An Irish doctor has warned that it is "starting to feel like March again" as fears over a second wave of COVID-19 escalate. 

Dr. Maitiu O Tuathail, a general practitioner (GP) in County Dublin, shared an image on Twitter on Friday of the calls he received that day. All nine phonecalls were COVID-19-related. 

O Tuathail warned that the coronavirus pandemic was beginning to resemble scenes in March when the number of cases began growing in earnest and the Irish Government first implemented lockdown measures. 

"It’s really starting to feel like March 2020 all over again," O Tuathail wrote. 

"Getting an alarming increase in requests for COVID testing and it’s trending upwards," he added. "My day so far has been all COVID related - for the first time in weeks. It’s worrying." 

It’s really starting to feel like March 2020 all over again 🚨

Getting an alarming increase in requests for covid testing + it’s trending upwards

My day so far has been all Covid related - for the first time in weeks

It’s worrying 😓

— Maitiu O Tuathail (@DrZeroCraic) July 17, 2020

Ireland has seen a spike in the number of new daily coronavirus infections in recent weeks with daily infections rising to more than 30 on several occasions in July. 

Read more: Coronavirus live updates: 21 new cases in Republic of Ireland

In contrast, there were less than ten daily cases on multiple occasions in June. 

Furthermore, the R number, which estimates how many people will contract a disease from an infected patient on average, has risen in Ireland from around 0.5 in mid-June to between 1.2 and 1,8 now.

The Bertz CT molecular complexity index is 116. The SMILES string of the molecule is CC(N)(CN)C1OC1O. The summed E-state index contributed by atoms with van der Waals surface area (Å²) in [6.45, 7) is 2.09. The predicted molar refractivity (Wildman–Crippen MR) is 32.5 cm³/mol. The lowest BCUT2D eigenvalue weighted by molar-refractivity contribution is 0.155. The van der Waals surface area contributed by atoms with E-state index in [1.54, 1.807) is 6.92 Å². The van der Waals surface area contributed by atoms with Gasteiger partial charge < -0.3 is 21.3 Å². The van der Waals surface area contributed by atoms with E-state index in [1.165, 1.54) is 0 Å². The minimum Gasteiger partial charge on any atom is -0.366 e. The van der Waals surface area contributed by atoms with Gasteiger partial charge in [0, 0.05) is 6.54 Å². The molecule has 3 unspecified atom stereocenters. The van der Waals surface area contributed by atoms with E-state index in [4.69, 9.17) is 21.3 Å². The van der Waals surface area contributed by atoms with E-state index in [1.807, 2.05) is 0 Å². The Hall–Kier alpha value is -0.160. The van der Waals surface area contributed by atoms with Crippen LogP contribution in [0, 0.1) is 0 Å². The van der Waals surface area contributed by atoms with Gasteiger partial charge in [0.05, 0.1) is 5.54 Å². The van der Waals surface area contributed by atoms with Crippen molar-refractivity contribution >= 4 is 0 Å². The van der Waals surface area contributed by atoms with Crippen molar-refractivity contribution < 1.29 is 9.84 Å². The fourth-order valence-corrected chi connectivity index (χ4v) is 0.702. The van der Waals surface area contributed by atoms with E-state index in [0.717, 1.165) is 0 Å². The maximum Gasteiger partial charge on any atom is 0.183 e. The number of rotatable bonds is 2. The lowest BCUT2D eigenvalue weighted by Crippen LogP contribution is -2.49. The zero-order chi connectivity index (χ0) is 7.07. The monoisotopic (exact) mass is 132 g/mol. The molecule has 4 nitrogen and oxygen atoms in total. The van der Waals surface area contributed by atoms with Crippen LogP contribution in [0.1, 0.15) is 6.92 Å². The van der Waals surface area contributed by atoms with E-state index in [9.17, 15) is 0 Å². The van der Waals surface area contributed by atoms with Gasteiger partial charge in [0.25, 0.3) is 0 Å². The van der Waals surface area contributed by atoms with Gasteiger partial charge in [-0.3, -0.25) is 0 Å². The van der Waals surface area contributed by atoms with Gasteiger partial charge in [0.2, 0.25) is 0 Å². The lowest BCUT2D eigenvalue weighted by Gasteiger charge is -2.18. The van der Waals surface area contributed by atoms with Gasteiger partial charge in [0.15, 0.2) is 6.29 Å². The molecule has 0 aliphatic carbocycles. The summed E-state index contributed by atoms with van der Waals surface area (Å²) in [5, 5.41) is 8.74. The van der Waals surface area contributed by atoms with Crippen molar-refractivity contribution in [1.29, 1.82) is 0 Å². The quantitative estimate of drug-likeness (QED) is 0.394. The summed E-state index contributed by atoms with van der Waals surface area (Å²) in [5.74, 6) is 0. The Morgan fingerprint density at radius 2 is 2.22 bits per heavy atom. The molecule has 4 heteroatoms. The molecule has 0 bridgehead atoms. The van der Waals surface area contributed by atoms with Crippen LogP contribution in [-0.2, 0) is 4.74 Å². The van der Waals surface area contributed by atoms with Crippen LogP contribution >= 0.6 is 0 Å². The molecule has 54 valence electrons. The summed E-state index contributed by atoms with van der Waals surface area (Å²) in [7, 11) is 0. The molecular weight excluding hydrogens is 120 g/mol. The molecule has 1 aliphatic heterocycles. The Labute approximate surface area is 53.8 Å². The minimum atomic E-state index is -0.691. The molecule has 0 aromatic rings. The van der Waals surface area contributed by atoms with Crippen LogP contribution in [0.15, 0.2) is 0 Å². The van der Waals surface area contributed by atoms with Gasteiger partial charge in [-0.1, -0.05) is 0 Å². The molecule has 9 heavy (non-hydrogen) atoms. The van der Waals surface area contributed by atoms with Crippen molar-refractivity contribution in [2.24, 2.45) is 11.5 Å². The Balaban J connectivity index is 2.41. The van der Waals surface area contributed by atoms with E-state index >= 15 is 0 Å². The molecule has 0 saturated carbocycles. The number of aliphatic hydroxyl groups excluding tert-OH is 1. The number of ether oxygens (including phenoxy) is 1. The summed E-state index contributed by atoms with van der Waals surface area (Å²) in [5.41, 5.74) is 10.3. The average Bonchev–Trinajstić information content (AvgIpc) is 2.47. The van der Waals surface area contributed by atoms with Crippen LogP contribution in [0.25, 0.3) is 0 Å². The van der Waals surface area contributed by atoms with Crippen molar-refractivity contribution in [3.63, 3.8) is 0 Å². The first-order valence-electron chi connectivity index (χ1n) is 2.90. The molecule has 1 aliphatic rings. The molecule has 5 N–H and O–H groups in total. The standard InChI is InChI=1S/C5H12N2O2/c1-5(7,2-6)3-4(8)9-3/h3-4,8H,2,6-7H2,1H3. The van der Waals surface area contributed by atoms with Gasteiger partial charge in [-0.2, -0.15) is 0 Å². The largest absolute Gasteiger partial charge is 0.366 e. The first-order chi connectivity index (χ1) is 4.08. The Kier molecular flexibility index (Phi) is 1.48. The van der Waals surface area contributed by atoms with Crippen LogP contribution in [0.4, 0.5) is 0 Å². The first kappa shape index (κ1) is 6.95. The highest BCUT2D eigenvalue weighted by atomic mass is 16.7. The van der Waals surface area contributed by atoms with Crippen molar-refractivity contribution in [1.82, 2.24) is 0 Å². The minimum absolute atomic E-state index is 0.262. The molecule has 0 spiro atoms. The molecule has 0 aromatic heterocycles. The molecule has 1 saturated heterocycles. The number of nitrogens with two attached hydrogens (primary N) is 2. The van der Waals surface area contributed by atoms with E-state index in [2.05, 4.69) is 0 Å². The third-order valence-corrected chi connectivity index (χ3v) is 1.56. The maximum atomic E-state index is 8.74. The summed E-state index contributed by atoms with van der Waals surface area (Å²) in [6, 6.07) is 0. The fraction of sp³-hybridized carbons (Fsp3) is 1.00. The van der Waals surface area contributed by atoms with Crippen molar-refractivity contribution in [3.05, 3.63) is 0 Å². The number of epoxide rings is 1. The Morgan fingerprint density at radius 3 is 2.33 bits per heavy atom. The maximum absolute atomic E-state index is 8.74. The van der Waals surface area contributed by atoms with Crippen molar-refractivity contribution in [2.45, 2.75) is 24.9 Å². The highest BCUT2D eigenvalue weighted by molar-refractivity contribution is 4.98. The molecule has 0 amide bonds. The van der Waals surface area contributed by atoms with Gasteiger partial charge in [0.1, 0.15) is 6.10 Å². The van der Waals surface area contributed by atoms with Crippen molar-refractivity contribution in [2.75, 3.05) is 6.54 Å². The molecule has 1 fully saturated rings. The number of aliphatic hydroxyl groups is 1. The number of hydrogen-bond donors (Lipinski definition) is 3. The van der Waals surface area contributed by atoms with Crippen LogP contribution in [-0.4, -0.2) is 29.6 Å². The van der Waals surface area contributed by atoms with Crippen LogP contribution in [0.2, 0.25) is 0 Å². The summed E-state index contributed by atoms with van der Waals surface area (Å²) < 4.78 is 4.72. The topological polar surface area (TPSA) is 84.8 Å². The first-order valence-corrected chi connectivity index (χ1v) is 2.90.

The rise in cases has caused the Irish Government to postpone Phase 4 of the Roadmap to easing COVID-19 restrictions, which would have reopened bars across the country. 

Some bars that serve food have been open since June 29 and there were worrying scenes of packed streets full of merry pubgoers at the beginning of July. 

O Tuathail commented on Twitter at the time that Ireland could expect a second wave in two to three weeks and said that the scenes were "a slap in the face" to the country's healthcare workers.

The GP told the Irish Times that, while the number of daily infections is reminiscent of March, there has been a vast improvement in the efficiency of COVID-19 testing over the last four months. 

"The one benefit is that everybody that I spoke to today has been tested. That’s a huge improvement. Testing is where it needs to be at," he told the Irish Times. 

Patients often had to wait up to two weeks for test results when the pandemic first hit Irish shores, causing significant delays to contact tracing. 

O Tuathail also noted that the Irish Government has since introduced its COVID tracker app to further enhance contact tracing and stem the spread of the virus. 

Read more: WATCH: Irish doctor puts on six surgical masks to dispel COVID misinformation